September 27, 2022 - Hebrews 1-4
Isn’t Hebrews just a wonderful letter? In times past, God spoke to us in many ways, but he has now spoken through his Son! His Son, who made purification for sin! Who has now sat down at the right hand of the Father! Who is so more excellent than even the angels! Jesus!
“Therefore we must pay much closer attention to what we have heard, lest we drift away from it” (2:1). In other words, this is very, very important; pay attention! The angels declared the message (“I bring you good news . . . For unto you is born this day in the city of David a Savior, who is Christ our Lord” – Lk 2:11). The message was confirmed by the Lord himself and those who heard him. The signs and wonders and miracles and gifts of the Holy Spirit tell us the message is true.
“Since then we have a great high priest who has passed through the heavens, Jesus, the Son of God, let us hold fast our confession. For we do not have a high priest who is unable to sympathize with our weaknesses, but one who in every respect has been tempted as we are, yet without sin. Let us then with confidence draw near to the throne of grace, that we may receive mercy and find grace to help in time of need” (4:14-16). Wow, now, this is something! All of us have struggled with some besetting sin or another, one which we have fought to overcome, but we have many times failed in our struggle. To have to go back to God, over and over and over again, and ask forgiveness . . . well, that just begins to wear on us and even causes us to wonder if we are really saved. “But,” the writer says, “listen! We have a Savior who understands! And we can go back to the throne of grace over and over and over again and receive mercy!” Wow, wow, wow!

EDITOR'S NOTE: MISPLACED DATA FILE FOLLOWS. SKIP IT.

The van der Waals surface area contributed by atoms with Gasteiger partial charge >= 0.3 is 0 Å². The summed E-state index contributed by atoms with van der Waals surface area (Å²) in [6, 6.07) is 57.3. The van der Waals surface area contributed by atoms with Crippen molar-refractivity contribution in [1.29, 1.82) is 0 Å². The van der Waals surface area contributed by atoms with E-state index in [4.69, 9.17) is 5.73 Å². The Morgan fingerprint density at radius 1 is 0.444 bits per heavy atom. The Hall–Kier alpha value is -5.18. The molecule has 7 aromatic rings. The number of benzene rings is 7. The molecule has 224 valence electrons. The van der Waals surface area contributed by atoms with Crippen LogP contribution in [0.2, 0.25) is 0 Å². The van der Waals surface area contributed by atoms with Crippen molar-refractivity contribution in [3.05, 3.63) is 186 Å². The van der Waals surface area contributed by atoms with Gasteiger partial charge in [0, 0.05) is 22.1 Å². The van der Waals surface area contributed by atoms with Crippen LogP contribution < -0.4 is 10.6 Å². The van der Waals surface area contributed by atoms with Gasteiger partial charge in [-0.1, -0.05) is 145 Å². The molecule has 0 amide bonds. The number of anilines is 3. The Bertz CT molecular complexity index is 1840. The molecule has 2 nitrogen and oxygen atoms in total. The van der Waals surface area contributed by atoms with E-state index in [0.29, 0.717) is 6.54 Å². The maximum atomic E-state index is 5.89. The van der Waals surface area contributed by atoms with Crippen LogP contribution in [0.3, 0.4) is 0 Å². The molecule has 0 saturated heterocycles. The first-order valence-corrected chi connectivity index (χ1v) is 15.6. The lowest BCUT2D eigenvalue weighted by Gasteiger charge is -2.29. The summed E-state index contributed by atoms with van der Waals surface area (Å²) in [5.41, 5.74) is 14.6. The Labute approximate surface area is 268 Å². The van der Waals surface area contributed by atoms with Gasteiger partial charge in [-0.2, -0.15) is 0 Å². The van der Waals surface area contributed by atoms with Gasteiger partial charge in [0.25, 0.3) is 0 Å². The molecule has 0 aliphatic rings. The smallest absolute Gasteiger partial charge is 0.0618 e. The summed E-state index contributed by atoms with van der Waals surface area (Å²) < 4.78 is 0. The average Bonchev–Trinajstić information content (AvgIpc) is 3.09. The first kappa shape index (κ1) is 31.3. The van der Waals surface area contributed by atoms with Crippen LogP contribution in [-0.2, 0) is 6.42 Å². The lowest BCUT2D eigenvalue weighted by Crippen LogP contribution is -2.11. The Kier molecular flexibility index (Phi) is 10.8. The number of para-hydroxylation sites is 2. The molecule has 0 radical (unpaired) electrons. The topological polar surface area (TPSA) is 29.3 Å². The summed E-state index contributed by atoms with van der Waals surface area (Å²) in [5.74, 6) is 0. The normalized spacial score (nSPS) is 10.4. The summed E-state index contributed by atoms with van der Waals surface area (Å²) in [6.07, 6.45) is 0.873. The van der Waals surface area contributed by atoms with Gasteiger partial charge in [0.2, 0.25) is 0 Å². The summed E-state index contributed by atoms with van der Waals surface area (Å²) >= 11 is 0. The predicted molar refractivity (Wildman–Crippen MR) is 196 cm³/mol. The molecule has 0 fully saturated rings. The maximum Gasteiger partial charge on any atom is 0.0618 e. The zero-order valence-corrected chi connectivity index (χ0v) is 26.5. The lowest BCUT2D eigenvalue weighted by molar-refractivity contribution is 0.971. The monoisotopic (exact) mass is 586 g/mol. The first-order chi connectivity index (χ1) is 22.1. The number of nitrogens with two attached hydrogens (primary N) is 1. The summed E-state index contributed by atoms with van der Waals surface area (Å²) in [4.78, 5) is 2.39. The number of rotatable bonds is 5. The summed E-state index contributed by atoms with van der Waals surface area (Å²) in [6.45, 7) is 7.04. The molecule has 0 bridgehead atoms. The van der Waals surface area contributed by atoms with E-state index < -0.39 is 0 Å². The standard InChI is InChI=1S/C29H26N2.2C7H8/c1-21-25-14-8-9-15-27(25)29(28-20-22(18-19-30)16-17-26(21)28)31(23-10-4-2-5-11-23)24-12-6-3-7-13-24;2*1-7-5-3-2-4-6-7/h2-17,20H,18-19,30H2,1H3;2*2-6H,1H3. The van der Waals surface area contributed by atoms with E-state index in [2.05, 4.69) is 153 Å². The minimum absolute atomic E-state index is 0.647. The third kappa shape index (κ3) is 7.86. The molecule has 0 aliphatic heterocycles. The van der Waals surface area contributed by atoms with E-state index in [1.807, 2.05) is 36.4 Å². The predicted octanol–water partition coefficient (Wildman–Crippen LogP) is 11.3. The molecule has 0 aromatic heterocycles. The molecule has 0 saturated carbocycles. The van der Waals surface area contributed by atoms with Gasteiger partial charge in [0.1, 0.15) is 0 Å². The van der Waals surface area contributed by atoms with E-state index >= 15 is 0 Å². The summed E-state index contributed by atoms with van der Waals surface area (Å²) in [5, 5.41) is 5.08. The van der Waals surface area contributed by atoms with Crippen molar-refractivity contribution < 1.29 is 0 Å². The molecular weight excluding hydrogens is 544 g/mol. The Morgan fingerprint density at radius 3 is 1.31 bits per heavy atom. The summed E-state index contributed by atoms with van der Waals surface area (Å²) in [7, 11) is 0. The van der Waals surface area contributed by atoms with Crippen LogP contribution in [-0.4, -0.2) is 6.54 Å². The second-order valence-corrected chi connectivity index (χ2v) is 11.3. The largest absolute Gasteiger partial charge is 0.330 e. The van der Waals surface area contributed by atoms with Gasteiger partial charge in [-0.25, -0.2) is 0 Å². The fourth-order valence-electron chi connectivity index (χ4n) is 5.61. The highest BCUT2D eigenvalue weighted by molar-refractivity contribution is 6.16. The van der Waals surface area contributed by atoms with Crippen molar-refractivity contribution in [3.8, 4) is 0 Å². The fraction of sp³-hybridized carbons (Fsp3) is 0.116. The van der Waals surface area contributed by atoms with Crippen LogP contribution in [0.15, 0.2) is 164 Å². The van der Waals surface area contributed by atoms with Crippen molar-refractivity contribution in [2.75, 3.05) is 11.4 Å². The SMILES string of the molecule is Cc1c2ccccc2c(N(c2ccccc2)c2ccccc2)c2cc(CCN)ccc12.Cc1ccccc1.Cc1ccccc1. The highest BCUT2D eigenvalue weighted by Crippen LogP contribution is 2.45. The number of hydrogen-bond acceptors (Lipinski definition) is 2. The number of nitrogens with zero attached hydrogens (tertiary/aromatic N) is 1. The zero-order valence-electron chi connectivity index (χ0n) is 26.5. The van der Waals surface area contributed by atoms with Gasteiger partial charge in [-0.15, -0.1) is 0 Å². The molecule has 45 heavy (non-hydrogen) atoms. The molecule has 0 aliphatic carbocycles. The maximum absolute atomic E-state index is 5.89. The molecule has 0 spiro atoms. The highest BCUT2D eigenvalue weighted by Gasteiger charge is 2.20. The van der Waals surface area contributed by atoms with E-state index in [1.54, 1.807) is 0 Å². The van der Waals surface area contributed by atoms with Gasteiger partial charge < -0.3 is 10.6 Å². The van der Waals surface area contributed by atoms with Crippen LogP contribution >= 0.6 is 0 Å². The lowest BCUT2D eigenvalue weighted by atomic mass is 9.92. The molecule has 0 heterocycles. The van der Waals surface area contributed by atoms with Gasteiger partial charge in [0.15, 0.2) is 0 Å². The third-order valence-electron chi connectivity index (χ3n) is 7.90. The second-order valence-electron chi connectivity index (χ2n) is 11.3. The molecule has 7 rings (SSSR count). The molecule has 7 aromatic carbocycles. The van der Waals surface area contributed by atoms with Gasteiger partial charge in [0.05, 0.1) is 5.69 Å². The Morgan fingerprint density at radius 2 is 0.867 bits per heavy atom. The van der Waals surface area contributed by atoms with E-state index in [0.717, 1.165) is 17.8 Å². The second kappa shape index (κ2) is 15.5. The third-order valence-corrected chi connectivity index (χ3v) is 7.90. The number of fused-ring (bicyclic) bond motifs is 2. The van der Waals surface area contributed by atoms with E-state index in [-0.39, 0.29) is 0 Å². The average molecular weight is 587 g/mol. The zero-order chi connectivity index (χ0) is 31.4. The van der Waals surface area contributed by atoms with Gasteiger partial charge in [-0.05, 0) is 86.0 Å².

Fair are the meadows,
fairer still the woodlands,
robed in the blooming garb of spring:
Jesus is fairer,
Jesus is purer
who makes the woeful heart to sing.
Fair is the sunshine,
fairer still the moonlight,
and all the twinkling starry host:
Jesus shines brighter,
Jesus shines purer
than all the angels heaven can boast. –Anonymous (17th century?)